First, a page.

Anita Bhil works in Gujarat’s Morbi industrial estate, 200 kilometres from Ahmedabad, as a sweeper in a ceramic tiles factory. Her husband Ramesh Bhil works as a helper in the same manufacturing unit—in India’s largest tiles manufacturing zone of over 800 units making wall tiles, floor tiles, sanitary wares.
Several units have been closed for using coal over natural gas. India’s largest tile manufacturing and export zone in India is in Morbi, Gujarat.
Inside the tile factory, the coal-fired furnace is run 24 hours a day at temperatures as high as 1,100 degrees Celsius. The Bhils work 50 feet from the furnace in extremely high temperatures, along with 80 other migrants. After working for a decade at the same factory, the Adivasi couple from Madhya Pradesh’s Jabhua together earn ₹300 daily. They lack social security, get no provident fund or health benefits and work without weekly offs.
Providing productive jobs with decent work conditions is one of the key issues the National Democratic Alliance government is on the back foot on as it seeks another term in Parliament. But in Prime Minister Narendra Modi’s home turf, Gujarat, one of India’s most industrialised states, inside centres such as Morbi, jobs and work conditions are barely discussed in elections as the poorest among workers lack a political say.
Anita Bhil and her husband have not voted in any elections in Gujarat in the 10 years since they migrated here. “Half of Madhya Pradesh lives and works in Gujarat,” says Bhil, at her one-room tenement, referring to the large migrant population that keeps Morbi running like most industrial centres. “But we do not have any voting rights here even after all these years.”
Adivasi workers Anita and Ramesh Bhil have worked without any social security for 10 years. They still cannot vote in Gujarat even after living there for years.
The adjoining rooms are occupied by Adivasi workers from Rajasthan, Odisha, and south Gujarat.
The firm pays little but allows them to save on rent cost, leaving them with more to spend on buying fuelwood—20 kilo fuel a week—and drinking water, they say. “What does the company or government have to offer? One has to struggle to get anything,” said Shailesh Rathua, an Adivasi worker from Chhota Udaipur in Gujarat on the border with Madhya Pradesh. He too will not be voting in the elections, he said, as he cannot get leave to go to vote in his village.
Most adivasi migrants in Morbi’s factories said they spent on fuelwood, water and food while the company provided the accommodation.
A capital-friendly model
Though there has been no mention of it this time, in 2014 elections, the “Gujarat model” of growth was the Bharatiya Janata Party (BJP)’s top campaign point: if elected as prime minister, Modi would replicate the state’s high state gross domestic product growth and manufacturing all over the country, and the benefits would trickle down.
The absence of its mention in the elections this time could be because the first cracks in the Gujarat “model” were already obvious in July 2015 when lakhs of youth from relatively better-off Patidar community in Gujarat’s villages took part in street agitations demanding reservations in government jobs and colleges.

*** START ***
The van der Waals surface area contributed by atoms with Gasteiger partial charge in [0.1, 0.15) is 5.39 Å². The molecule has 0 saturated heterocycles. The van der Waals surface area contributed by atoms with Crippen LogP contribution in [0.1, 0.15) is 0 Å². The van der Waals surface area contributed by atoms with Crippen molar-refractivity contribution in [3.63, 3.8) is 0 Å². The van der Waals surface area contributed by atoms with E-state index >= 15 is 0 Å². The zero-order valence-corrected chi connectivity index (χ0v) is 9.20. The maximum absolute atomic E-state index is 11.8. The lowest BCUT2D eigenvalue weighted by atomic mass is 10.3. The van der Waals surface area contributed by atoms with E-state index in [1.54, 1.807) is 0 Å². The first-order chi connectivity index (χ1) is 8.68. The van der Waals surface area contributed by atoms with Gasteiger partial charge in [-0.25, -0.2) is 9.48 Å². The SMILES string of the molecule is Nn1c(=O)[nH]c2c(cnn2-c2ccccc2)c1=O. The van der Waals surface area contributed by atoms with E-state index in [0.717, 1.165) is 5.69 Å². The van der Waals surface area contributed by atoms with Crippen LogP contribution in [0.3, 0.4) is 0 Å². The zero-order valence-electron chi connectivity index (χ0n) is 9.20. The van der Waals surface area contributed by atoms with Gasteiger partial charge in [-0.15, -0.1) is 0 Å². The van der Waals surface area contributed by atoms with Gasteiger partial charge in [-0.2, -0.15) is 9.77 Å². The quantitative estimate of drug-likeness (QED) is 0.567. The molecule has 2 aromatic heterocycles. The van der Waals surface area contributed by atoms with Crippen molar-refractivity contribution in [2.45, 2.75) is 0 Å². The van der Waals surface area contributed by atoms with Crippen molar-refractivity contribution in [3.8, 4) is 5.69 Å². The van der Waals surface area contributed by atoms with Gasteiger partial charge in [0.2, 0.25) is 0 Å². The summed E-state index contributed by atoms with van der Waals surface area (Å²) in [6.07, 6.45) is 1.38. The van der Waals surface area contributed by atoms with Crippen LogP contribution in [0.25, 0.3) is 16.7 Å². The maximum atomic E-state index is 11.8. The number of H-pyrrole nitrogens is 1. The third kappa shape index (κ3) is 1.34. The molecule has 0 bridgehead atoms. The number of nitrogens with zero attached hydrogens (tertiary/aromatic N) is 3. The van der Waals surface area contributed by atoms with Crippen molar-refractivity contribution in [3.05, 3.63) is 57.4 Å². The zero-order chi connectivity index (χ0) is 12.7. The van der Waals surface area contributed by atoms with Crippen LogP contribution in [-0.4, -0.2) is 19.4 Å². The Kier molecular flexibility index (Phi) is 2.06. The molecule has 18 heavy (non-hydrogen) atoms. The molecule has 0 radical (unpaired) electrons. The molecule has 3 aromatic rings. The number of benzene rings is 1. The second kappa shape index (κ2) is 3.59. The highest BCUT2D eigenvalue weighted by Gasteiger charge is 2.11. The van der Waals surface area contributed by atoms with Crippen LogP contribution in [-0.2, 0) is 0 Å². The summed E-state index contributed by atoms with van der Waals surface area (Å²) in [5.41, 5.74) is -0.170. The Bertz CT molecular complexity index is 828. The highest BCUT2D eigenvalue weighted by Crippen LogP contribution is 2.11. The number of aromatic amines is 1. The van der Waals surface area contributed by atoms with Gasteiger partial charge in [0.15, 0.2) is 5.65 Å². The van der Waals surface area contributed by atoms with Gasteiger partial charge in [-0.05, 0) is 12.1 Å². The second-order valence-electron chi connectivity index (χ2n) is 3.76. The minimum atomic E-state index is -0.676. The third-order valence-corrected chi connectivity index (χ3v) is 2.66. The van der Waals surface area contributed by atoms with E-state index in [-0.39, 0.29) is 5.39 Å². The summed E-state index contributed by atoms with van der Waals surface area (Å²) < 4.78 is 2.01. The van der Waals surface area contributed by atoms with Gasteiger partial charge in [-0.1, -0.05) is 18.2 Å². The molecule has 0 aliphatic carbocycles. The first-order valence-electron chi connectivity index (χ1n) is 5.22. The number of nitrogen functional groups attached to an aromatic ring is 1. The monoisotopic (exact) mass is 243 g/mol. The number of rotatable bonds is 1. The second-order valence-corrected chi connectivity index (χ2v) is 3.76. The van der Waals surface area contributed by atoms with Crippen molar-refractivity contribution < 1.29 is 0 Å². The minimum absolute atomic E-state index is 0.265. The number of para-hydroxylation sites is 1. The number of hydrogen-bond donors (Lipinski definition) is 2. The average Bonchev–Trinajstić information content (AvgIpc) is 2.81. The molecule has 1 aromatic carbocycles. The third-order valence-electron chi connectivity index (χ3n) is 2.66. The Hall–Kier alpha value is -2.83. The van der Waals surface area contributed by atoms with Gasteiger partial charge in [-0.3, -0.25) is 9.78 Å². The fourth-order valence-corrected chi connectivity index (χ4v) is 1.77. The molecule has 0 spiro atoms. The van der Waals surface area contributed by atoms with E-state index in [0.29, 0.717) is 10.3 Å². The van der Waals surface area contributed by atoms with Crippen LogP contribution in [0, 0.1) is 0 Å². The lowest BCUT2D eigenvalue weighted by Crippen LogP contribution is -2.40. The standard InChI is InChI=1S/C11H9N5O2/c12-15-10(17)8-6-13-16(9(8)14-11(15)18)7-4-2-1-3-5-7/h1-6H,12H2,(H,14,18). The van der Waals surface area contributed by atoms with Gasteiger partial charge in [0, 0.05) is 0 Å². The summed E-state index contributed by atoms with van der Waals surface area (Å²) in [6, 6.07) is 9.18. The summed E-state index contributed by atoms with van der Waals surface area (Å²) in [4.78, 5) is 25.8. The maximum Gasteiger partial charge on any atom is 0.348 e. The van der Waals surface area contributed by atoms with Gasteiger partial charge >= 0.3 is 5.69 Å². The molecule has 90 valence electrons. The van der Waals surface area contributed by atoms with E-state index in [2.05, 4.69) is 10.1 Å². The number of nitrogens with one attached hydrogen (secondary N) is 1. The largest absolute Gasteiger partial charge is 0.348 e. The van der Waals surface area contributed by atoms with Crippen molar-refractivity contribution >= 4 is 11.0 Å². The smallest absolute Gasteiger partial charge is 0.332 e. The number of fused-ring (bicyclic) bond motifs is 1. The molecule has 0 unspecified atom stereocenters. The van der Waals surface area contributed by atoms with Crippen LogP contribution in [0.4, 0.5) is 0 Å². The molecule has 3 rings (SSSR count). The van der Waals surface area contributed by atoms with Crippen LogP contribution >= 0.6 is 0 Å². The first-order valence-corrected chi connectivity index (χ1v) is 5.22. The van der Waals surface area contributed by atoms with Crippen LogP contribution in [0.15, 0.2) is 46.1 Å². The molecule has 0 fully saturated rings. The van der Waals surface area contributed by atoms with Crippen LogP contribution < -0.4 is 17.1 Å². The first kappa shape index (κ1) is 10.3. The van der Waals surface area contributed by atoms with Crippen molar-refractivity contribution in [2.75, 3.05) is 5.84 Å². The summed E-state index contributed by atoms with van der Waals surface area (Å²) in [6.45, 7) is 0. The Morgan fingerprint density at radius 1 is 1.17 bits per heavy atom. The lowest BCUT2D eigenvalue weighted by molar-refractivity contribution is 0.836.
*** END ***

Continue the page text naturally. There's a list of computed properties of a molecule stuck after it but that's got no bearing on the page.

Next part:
A second major agitation took place recently in October 2018 in the form of anti-migrants protests after news broke that a migrant from Bihar had raped a 14-month-old baby in Sabarkantha district. Men in mobs targeted non-Gujarati migrant families from Uttar Pradesh, Bihar, Rajasthan, MP, working in factories, on cotton farms, and as street vendors in six districts. They attacked factories demanding they follow a rule requiring 80 per cent workers be hired locally. The police arrested more than 342 persons for violence.
Labour activists say the protests reflected growing economic insecurities and anger over low wages, for which low-income migrants became a target. Gujarat has one of the highest workforce participation rates in the country at over 70 per cent. However, 94 per cent jobs are temporary, with wages being lower than the national average.
Gujarat’s agricultural wages for both male and female workers are lower than those in Bihar, Assam and West Bengal. Despite being among states with a per capita income above ₹1 lakh, Gujarat has lower than average wage levels for urban workers. The urban daily wage was ₹320 in 2018, compared to ₹380 in Tamil Nadu and ₹780 in Haryana, as per the India Wage Report published by the International Labour Organization.
Sudhir Katiyar, who heads the Prayas Centre for Labour and Action that works among brick kiln and construction workers in Gujarat, said workers’ standard of living has deteriorated over the years. “Real wages are low or stagnant. Instead of addressing this, the government slashed the minimum wage for workers last October citing the price index falling in previous six months.”
“People already live in very difficult conditions and this would only push them to desperation, with many blaming migrant workers for their condition,” said Katiyar.
Economists have shown that despite its high rate of growth, Gujarat has not recorded an increase in productive jobs with decent earnings as a by-product of growth. The state government achieved high-growth rate between 2002-03 and 2013-14 both, by developing infrastructure such as roads, airports, power to cater to industry, and giving significant incentives and subsidies, including common and grazing lands at below market rates to attract corporate investments. But this has left few funds for the social sector, such as public education. The use of large capital-intensive technologies means there aren’t as many jobs, pointed out Dr Indira Hirway, director and professor of economics at the Centre for Development Alternatives.
Dr Hirway has analysed the Annual Survey of Industries data to show that the jobs generated per crore of capital investment and output in the industrial sector have been falling. “From 1998 to 2008, the total invested capital grew by 9.1 per cent, but the number of workers increased only by 2.8 per cent,” said Hirway. “Workers’ share in industrial growth reduced. The share of wages as a percentage of net value added declined from 11.8 per cent in 1998-2000 to 8.5 per cent in 2007-08.”